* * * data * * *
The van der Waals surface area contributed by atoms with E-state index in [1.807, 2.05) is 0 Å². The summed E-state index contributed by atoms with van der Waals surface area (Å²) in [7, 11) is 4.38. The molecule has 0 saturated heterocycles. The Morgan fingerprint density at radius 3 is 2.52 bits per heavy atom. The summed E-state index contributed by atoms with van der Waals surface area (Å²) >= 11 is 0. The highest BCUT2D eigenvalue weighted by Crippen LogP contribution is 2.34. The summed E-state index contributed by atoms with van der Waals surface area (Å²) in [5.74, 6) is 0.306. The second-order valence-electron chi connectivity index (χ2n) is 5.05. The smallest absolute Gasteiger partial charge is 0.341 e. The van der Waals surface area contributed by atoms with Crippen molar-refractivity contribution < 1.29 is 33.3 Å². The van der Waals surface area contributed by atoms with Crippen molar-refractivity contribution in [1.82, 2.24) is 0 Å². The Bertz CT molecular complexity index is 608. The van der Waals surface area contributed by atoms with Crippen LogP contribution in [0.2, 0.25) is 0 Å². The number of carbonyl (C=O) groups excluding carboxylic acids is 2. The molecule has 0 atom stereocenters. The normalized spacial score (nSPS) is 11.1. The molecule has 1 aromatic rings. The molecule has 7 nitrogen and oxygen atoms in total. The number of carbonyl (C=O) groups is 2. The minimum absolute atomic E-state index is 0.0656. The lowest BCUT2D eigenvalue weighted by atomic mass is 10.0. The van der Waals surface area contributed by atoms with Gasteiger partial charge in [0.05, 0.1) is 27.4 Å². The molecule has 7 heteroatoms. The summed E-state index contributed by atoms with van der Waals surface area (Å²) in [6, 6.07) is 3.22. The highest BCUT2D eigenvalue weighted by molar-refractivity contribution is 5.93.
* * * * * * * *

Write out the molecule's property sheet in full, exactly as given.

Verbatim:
The van der Waals surface area contributed by atoms with E-state index in [1.807, 2.05) is 0 Å². The summed E-state index contributed by atoms with van der Waals surface area (Å²) in [7, 11) is 4.38. The molecule has 0 saturated heterocycles. The Morgan fingerprint density at radius 3 is 2.52 bits per heavy atom. The summed E-state index contributed by atoms with van der Waals surface area (Å²) >= 11 is 0. The highest BCUT2D eigenvalue weighted by Crippen LogP contribution is 2.34. The summed E-state index contributed by atoms with van der Waals surface area (Å²) in [5.74, 6) is 0.306. The second-order valence-electron chi connectivity index (χ2n) is 5.05. The smallest absolute Gasteiger partial charge is 0.341 e. The van der Waals surface area contributed by atoms with Crippen molar-refractivity contribution < 1.29 is 33.3 Å². The van der Waals surface area contributed by atoms with Crippen molar-refractivity contribution in [1.82, 2.24) is 0 Å². The Bertz CT molecular complexity index is 608. The van der Waals surface area contributed by atoms with Crippen LogP contribution in [0.2, 0.25) is 0 Å². The number of carbonyl (C=O) groups excluding carboxylic acids is 2. The molecule has 0 atom stereocenters. The normalized spacial score (nSPS) is 11.1. The molecule has 1 aromatic rings. The molecule has 7 nitrogen and oxygen atoms in total. The number of carbonyl (C=O) groups is 2. The minimum absolute atomic E-state index is 0.0656. The lowest BCUT2D eigenvalue weighted by atomic mass is 10.0. The van der Waals surface area contributed by atoms with Gasteiger partial charge in [0.05, 0.1) is 27.4 Å². The molecule has 7 heteroatoms. The summed E-state index contributed by atoms with van der Waals surface area (Å²) in [6, 6.07) is 3.22. The highest BCUT2D eigenvalue weighted by molar-refractivity contribution is 5.93.